Federal Government responds to the call for a prohibition on concerted practices
The exposure draft legislation just released confirms the Federal Government’s intention to introduce a new prohibition in the CCA banning concerted practices which have the purpose or effect of substantially lessening competition.
Just what impact this new prohibition will have remains to be seen, as the concept of concerted practices is not defined in the CCA and is new to Australian law, and it is not clear when such practices will be determined to have the purpose or effect of substantially lessening competition.
Why did the Harper Panel recommend this change and what is it intended to do?
In its Final Report the Harper Panel concluded that the current price signalling and information exchange provisions in the Act were not fit for purpose and needed to be replaced completely. The major concerns with the provisions were that they were overly complex, uncertain in application and potentially did not capture certain inappropriate co-ordinated conduct between competitors, such as information exchange about prices, customers and commercial strategy. Another concern was that they did not apply across the board to all industries, with the price signalling provisions being limited in application to certain financial services products.
The concern about not capturing certain types of unlawful collaborative conduct arose from the perception that the need for some level of “commitment” or “obligation” between competitors meant a mere pattern of signalling or exchanging information might not constitute an unlawful understanding. It was also considered that the current price signalling provisions had the potential to overreach and capture pro-competitive conduct.
The new “concerted practice” prohibition, which borrows from European Union law concepts, is designed to capture patterns of conduct between competitors which have the purpose or effect of substantially lessening competition, but fall short of flowing from an arrangement or understanding between those competitors. As part of a redesign to section 45 of the CCA, it will apply to all conduct in trade or commerce, and not be limited to any particular sectors.
What is a “concerted practice”?
The concept of concerted practice is not defined in the draft legislation and the absence of a definition potentially confers a very broad scope to the proposed new provision.
The Harper Panel noted in its Final Report that the word “concerted” means “jointly arranged or carried out or co-ordinated” and expressed the clear view that impugned conduct must involve more than mere unilateral or parallel conduct. However, precisely what level of level of co-ordination or “jointness” of activity is required between two companies to constitute a concerted practice is quite unclear.
The Explanatory Memorandum to the draft bill does not provide any clear guidance. It states that the interpretation of the concept should be informed by international approaches to the concept, “where appropriate”. It posits that “international jurisprudence suggests that coordination between competitors, where cooperation between firms is substituted for the uncertainties and risks of independent competition, is potentially a concerted practice”. Such an approach skirts the key question of what level of coordination, and in particular reciprocity, renders conduct unlawful, as most market behaviour shows some level of coordination.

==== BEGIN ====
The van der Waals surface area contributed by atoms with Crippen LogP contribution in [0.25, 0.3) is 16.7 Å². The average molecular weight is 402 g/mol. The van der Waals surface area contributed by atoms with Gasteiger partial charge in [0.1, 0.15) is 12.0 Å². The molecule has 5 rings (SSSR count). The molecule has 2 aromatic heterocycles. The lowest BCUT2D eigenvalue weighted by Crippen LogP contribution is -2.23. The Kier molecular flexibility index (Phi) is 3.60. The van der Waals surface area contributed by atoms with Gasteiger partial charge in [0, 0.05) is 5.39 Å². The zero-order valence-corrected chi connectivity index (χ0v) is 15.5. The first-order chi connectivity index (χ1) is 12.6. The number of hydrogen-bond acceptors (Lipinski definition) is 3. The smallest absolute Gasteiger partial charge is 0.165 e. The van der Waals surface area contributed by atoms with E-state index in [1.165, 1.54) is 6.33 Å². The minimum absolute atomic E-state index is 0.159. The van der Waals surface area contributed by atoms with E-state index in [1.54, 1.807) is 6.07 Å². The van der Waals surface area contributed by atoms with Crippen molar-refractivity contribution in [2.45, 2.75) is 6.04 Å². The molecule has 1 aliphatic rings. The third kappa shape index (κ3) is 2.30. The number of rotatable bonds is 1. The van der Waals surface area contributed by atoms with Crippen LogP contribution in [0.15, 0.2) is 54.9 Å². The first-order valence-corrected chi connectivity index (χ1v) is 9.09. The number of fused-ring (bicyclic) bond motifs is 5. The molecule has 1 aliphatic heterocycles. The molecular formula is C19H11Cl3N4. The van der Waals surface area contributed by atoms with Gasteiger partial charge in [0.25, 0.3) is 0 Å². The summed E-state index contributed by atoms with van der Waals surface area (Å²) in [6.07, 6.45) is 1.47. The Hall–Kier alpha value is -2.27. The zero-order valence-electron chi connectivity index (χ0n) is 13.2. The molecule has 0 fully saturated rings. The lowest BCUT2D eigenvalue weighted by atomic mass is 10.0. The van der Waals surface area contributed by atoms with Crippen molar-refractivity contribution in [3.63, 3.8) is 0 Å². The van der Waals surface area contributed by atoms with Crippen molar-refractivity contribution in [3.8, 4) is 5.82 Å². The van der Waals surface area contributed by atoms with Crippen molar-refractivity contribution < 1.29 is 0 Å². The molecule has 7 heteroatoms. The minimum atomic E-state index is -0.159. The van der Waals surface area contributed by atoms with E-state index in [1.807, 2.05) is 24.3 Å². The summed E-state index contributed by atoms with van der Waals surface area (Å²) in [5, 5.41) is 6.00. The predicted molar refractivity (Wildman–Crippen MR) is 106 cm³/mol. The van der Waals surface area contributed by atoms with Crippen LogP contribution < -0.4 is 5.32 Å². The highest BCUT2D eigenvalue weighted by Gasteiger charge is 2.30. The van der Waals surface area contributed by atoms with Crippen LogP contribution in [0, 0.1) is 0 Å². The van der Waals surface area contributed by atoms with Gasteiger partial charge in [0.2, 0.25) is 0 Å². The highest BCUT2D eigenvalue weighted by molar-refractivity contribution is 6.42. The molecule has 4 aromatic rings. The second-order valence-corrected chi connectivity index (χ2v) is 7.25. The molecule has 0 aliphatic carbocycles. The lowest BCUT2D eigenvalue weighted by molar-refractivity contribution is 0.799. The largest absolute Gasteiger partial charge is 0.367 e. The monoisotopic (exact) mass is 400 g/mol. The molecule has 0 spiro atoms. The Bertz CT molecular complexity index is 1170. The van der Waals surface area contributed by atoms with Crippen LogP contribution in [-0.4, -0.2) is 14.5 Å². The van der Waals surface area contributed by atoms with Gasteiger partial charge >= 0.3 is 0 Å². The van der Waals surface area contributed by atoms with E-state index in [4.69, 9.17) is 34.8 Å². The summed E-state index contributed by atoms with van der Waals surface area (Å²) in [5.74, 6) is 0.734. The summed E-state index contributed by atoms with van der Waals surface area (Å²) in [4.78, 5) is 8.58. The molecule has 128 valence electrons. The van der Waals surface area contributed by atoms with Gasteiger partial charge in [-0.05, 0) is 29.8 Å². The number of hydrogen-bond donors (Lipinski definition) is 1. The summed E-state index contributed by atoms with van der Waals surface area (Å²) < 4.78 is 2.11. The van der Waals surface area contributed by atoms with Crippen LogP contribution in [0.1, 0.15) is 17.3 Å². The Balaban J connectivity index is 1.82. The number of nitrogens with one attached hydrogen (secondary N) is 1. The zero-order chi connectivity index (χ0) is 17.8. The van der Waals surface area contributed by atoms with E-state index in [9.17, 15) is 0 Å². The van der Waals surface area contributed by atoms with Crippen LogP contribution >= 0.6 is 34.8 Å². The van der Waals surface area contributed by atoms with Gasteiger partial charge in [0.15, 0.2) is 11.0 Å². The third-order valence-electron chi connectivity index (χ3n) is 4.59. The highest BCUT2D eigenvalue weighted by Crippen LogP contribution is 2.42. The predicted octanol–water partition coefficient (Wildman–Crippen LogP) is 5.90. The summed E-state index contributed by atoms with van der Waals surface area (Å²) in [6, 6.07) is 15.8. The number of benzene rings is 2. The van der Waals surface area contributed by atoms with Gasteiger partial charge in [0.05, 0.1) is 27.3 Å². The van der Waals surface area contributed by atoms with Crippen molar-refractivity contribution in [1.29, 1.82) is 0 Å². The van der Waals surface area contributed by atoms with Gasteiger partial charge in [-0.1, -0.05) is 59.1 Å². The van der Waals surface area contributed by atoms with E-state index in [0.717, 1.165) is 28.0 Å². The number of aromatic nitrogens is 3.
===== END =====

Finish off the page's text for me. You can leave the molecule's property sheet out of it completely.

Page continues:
In view of the potential breadth of the concept, the Government has wisely followed the Harper Panel’s recommendation that the new prohibition not be per se unlawful (automatically unlawful), but instead be subject to the conventional substantial lessening of competition requirement in section 45 of the Act.
ACCC issues guidance
The ACCC has today release draft guidance on the proposed concerted practices prohibition in its Draft Framework for Concerted Practices Guidelines.
In the ACCC’s draft guidelines, a concerted practice “is a form of coordination between competing businesses by which, without them having entered a contract, arrangement or understanding, practical cooperation between them is substituted for the risks of competition”.
The Draft Guidelines also sets out examples of conduct which the ACCC considers would and would not be likely to amount to a concerted practice.
The ACCC has invited comment on the draft guidelines, with submissions (which will be public, subject to the ACCC’s standard confidentiality process) due by 3 October 2016.
What does this mean for business?
In our experience businesses are generally likely to be well-prepared for this amendment, as they are already very cautious about interactions with competitors and public or private disclosures of price, customer and other strategic information. However, in view of the potential breadth of the new concept, and the uncertainty of what patterns of conduct might inadvertently been seen to have the potential effect of substantial lessening of competition, a broader review of these practices, even where previously regarded as innocuous, may pay substantial dividends.